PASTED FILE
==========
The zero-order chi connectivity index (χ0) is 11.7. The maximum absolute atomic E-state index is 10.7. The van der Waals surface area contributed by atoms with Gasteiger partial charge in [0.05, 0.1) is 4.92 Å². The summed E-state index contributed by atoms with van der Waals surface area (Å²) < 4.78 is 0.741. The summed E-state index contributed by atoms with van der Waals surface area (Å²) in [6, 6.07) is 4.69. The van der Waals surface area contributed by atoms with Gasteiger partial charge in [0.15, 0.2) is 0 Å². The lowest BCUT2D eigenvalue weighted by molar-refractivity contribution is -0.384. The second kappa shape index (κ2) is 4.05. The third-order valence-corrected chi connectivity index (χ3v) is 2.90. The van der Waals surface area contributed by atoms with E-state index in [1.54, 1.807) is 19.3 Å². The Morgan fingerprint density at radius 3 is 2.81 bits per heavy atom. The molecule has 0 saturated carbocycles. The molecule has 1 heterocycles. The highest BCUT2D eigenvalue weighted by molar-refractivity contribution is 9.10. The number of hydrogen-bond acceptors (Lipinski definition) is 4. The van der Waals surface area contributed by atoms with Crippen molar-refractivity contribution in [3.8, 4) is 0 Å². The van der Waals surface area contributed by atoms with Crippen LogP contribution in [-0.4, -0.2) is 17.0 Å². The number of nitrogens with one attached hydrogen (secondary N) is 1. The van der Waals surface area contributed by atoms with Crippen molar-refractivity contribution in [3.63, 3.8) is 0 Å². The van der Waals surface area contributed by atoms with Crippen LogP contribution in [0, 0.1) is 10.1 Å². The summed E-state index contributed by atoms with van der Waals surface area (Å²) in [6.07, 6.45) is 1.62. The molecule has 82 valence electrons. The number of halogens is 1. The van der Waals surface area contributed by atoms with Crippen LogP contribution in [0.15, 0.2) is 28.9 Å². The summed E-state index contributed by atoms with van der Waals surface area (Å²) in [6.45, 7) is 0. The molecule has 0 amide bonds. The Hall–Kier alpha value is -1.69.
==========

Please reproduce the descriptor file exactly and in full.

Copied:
The zero-order chi connectivity index (χ0) is 11.7. The maximum absolute atomic E-state index is 10.7. The van der Waals surface area contributed by atoms with Gasteiger partial charge in [0.05, 0.1) is 4.92 Å². The summed E-state index contributed by atoms with van der Waals surface area (Å²) < 4.78 is 0.741. The summed E-state index contributed by atoms with van der Waals surface area (Å²) in [6, 6.07) is 4.69. The van der Waals surface area contributed by atoms with Gasteiger partial charge in [0.15, 0.2) is 0 Å². The lowest BCUT2D eigenvalue weighted by molar-refractivity contribution is -0.384. The second kappa shape index (κ2) is 4.05. The third-order valence-corrected chi connectivity index (χ3v) is 2.90. The van der Waals surface area contributed by atoms with E-state index in [1.54, 1.807) is 19.3 Å². The Morgan fingerprint density at radius 3 is 2.81 bits per heavy atom. The molecule has 0 saturated carbocycles. The molecule has 1 heterocycles. The highest BCUT2D eigenvalue weighted by molar-refractivity contribution is 9.10. The number of hydrogen-bond acceptors (Lipinski definition) is 4. The van der Waals surface area contributed by atoms with Crippen molar-refractivity contribution in [3.8, 4) is 0 Å². The van der Waals surface area contributed by atoms with Crippen LogP contribution in [-0.4, -0.2) is 17.0 Å². The number of nitrogens with one attached hydrogen (secondary N) is 1. The van der Waals surface area contributed by atoms with Crippen molar-refractivity contribution in [3.63, 3.8) is 0 Å². The van der Waals surface area contributed by atoms with Crippen LogP contribution in [0, 0.1) is 10.1 Å². The summed E-state index contributed by atoms with van der Waals surface area (Å²) in [6.07, 6.45) is 1.62. The molecule has 82 valence electrons. The number of halogens is 1. The van der Waals surface area contributed by atoms with Crippen LogP contribution in [0.15, 0.2) is 28.9 Å². The summed E-state index contributed by atoms with van der Waals surface area (Å²) in [6.45, 7) is 0. The molecule has 0 amide bonds. The Hall–Kier alpha value is -1.69.